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Radio IQ launches 'Memory Wars' podcast

Mallory Noe-Payne and Richmond Times-Dispatch columnist Michael Paul Williams
Mallory Noe-Payne
Podcast co-hosts Mallory Noe-Payne and Michael Paul Williams

Reporter Mallory Noe-Payne and Radio IQ have launched a new podcast.

‘Memory Wars’ is the result of her spending years covering events in Virginia with ties to the region’s scarred past, like the 2017 Unite the Right rally, and protests over Confederate monuments.

Mallory also spent 2021 in Germany, asking residents how they’ve confronted their country’s dark history, and how the US could learn from it.

Joined by Pulitzer Prize winning columnist Michael Paul Williams of the Richmond Times-Dispatch, the two will discuss how Virginia, and the US, can reconcile with its racist past and learn from what’s happened in Germany.

“The challenges we face in America we face are not unique to the United States, and I think it’s really important we look outside our border for lessons,” Noe-Payne said.

A Virginia Tech graduate, she was advised by the International Studies Department about the opportunity to work in Germany via a Fulbright Grant.

“So I started thinking about what it is that we could learn from that country, and the idea, honestly, just really smacked me over the head. I had heard people say to me – in the course of my reporting about Confederate monuments – you know, Germany doesn’t have statues of Hitler.”

Williams learned about the podcast on social media, saying the analogy between Germany and the Confederate states of American has always been there.

“When Mallory later brought the idea of podcast to me as a means of connecting the dots, I was absolutely thrilled,” he said. “I think we as Americans, in general, are just way too myopic. It fascinates me that we were willing to impose on them certain things that we weren’t willing to do ourselves.”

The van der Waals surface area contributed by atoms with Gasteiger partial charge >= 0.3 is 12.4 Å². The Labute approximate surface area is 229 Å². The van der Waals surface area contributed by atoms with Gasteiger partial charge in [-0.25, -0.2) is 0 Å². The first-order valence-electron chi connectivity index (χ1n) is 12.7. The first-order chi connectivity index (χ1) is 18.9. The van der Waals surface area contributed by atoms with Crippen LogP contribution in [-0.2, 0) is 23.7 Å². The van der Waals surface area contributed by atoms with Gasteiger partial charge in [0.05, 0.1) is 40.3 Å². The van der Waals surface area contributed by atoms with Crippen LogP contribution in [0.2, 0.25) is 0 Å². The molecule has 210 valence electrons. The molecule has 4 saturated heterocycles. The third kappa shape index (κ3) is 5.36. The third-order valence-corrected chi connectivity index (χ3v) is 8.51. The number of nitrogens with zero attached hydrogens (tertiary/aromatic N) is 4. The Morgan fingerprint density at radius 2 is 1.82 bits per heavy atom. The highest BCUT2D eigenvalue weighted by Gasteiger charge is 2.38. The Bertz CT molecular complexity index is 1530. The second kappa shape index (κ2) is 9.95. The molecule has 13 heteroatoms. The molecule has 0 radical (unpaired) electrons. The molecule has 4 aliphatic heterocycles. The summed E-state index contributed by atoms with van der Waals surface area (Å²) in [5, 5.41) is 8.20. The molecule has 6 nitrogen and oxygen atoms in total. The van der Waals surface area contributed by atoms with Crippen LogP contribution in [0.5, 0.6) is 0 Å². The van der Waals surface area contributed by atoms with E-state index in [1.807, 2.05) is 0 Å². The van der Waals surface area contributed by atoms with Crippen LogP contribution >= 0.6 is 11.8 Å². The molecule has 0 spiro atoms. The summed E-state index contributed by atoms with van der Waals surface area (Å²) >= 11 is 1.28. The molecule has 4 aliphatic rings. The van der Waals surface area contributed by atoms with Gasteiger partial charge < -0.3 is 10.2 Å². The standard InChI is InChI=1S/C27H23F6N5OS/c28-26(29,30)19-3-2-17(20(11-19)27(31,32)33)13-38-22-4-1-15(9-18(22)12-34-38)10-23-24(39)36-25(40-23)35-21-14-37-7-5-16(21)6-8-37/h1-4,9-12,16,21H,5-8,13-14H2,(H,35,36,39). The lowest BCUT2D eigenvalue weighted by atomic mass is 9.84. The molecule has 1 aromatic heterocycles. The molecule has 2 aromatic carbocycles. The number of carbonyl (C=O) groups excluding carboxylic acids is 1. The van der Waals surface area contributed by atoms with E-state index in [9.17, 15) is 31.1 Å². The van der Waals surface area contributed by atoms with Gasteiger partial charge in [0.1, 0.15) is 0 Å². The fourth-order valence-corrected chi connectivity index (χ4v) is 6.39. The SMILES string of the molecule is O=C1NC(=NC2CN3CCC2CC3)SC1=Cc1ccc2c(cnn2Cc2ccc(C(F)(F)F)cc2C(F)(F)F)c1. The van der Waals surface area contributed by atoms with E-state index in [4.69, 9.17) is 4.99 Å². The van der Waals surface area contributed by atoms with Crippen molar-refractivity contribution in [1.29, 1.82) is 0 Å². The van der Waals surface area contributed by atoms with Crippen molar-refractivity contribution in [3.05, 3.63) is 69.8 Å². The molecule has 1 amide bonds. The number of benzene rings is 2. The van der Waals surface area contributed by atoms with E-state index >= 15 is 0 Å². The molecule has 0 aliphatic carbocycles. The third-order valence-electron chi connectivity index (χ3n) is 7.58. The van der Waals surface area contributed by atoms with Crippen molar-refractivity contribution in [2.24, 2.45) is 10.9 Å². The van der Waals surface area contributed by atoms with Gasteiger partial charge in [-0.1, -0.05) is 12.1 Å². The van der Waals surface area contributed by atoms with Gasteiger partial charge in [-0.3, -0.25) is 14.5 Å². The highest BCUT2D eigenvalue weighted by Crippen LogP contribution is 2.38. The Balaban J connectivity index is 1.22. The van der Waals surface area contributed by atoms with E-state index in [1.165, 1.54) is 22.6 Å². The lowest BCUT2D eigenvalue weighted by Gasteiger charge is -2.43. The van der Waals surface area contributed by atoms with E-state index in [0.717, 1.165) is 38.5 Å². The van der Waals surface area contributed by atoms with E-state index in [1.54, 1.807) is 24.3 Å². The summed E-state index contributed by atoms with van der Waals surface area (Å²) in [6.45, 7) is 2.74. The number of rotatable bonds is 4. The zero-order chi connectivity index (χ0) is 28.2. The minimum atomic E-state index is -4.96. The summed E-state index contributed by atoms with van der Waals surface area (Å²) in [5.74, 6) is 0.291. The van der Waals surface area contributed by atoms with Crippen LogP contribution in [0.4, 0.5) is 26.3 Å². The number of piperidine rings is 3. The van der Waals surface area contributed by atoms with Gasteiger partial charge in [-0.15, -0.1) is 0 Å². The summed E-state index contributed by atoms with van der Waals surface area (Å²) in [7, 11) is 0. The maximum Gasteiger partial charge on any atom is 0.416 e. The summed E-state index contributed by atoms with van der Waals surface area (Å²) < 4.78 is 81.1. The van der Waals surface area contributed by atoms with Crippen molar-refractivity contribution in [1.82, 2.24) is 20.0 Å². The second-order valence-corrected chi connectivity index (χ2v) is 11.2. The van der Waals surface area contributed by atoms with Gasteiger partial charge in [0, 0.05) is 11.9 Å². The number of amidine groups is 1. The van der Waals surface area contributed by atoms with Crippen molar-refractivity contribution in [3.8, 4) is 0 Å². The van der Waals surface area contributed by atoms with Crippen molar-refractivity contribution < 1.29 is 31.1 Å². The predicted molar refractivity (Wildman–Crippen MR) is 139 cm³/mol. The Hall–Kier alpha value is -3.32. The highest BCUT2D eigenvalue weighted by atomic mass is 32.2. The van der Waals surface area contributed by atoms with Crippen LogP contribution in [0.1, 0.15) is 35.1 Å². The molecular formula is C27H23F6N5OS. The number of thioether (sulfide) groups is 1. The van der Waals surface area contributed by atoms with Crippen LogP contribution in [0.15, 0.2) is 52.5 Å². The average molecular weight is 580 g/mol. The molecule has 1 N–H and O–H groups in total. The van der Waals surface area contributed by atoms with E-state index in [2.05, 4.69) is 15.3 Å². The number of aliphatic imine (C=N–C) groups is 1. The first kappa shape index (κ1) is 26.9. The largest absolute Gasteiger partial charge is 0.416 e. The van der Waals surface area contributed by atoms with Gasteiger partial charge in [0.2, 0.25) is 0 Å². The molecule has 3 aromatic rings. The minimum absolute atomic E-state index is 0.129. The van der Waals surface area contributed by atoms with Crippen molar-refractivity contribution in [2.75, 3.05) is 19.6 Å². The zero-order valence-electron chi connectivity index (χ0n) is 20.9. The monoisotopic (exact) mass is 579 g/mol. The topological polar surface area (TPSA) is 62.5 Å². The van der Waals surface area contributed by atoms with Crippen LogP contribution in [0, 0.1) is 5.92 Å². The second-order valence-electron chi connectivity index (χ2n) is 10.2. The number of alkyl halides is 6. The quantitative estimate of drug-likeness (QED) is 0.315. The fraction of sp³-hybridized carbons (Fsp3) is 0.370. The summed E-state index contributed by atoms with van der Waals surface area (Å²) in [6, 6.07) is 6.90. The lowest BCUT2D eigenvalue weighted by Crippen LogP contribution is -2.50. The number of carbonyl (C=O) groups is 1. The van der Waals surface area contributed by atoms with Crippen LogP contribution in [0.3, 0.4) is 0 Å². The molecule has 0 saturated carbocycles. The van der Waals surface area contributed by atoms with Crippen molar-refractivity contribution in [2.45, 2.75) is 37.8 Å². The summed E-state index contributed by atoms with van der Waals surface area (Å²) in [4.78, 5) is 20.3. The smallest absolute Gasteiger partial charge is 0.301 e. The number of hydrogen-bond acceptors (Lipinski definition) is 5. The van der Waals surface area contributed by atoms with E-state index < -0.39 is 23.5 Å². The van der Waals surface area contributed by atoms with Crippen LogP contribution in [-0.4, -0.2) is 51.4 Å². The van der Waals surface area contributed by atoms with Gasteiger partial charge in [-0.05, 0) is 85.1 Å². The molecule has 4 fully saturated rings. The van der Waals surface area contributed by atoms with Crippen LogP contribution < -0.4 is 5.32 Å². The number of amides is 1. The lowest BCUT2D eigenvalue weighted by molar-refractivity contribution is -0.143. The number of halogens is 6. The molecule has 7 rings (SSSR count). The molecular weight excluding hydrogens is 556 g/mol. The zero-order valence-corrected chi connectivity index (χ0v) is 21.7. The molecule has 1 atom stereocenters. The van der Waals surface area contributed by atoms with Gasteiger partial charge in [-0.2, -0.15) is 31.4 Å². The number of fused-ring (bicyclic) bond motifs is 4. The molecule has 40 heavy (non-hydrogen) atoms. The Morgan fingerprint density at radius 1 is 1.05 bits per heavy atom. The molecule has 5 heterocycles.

Noe-Payne said her goal for Episode one of the podcast was to look at Germany immediately after World War II, and comparing ‘the two Reconstructions.”

The first includes three generations of one family in Munich, women who range in age from 11 to 83. They’re Catholic, not Jewish, so they weren’t persecuted by the Nazis. The oldest, Hildegarde, was 6 years old when World War II ended.

“So during the reign of Hitler, parents didn’t talk about anything with their kids because they were afraid that if they said something negative and the kids would tell it to some neighbors they would have to face the consequences, so they were used to not talking about politics with the kids and after the war people didn’t say anything either,” she said.

Hildegarde’s daughter, Claudia, who’s 50, said she remembered hearing about the Holocaust in school, and told Noe-Payne she wasn’t really proud to be German “because we still feel all that guilt.” And 11-year old Magdalena said she is proud to be German, because she has friends and classmates who are refugees.

“It was really wild and revealing to see the changes over time,” said Noe-Payne, “It was immediately glaring how long this process takes – how it doesn’t happen overnight. And that’s really what I walked away with.”

First arriving in Germany in January of 2021, she said much of the country was still shut down due to the pandemic. That gave Noe-Payne time to read, teach a class over Zoom, and find people willing to talk with her.

Williams calls the 5-episode podcast ‘layered’ and ‘textured’, touching on a number of areas he hadn’t thought of.

“Germany has its reunification of East and West. (The US) had a physical and technical reunification after the Civil War, but I’m not sure it ever truly took between North and South. We are still fraught with those competing visions today,” he said. “If we can look at this American problem through the German lens, maybe we can help come up with some solutions.”

The prologue and first episode of "Memory Wars" are now available wherever you get your podcasts.